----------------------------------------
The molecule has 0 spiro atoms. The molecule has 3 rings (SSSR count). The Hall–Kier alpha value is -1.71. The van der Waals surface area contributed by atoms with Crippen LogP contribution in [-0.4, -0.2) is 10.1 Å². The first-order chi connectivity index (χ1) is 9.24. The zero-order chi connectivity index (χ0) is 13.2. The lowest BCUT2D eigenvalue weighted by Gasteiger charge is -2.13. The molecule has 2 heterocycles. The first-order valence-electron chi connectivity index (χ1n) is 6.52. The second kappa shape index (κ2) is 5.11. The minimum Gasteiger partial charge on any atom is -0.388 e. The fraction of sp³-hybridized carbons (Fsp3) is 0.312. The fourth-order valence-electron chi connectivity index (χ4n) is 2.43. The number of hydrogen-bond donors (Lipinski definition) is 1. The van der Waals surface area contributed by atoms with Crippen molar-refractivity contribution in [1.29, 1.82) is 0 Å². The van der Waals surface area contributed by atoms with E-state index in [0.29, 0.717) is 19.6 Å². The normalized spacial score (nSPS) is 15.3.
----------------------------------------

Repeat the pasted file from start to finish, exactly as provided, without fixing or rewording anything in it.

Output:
The molecule has 0 spiro atoms. The molecule has 3 rings (SSSR count). The Hall–Kier alpha value is -1.71. The van der Waals surface area contributed by atoms with Crippen LogP contribution in [-0.4, -0.2) is 10.1 Å². The first-order chi connectivity index (χ1) is 9.24. The zero-order chi connectivity index (χ0) is 13.2. The lowest BCUT2D eigenvalue weighted by Gasteiger charge is -2.13. The molecule has 2 heterocycles. The first-order valence-electron chi connectivity index (χ1n) is 6.52. The second kappa shape index (κ2) is 5.11. The minimum Gasteiger partial charge on any atom is -0.388 e. The fraction of sp³-hybridized carbons (Fsp3) is 0.312. The fourth-order valence-electron chi connectivity index (χ4n) is 2.43. The number of hydrogen-bond donors (Lipinski definition) is 1. The van der Waals surface area contributed by atoms with Crippen molar-refractivity contribution in [1.29, 1.82) is 0 Å². The van der Waals surface area contributed by atoms with E-state index in [0.29, 0.717) is 19.6 Å². The normalized spacial score (nSPS) is 15.3.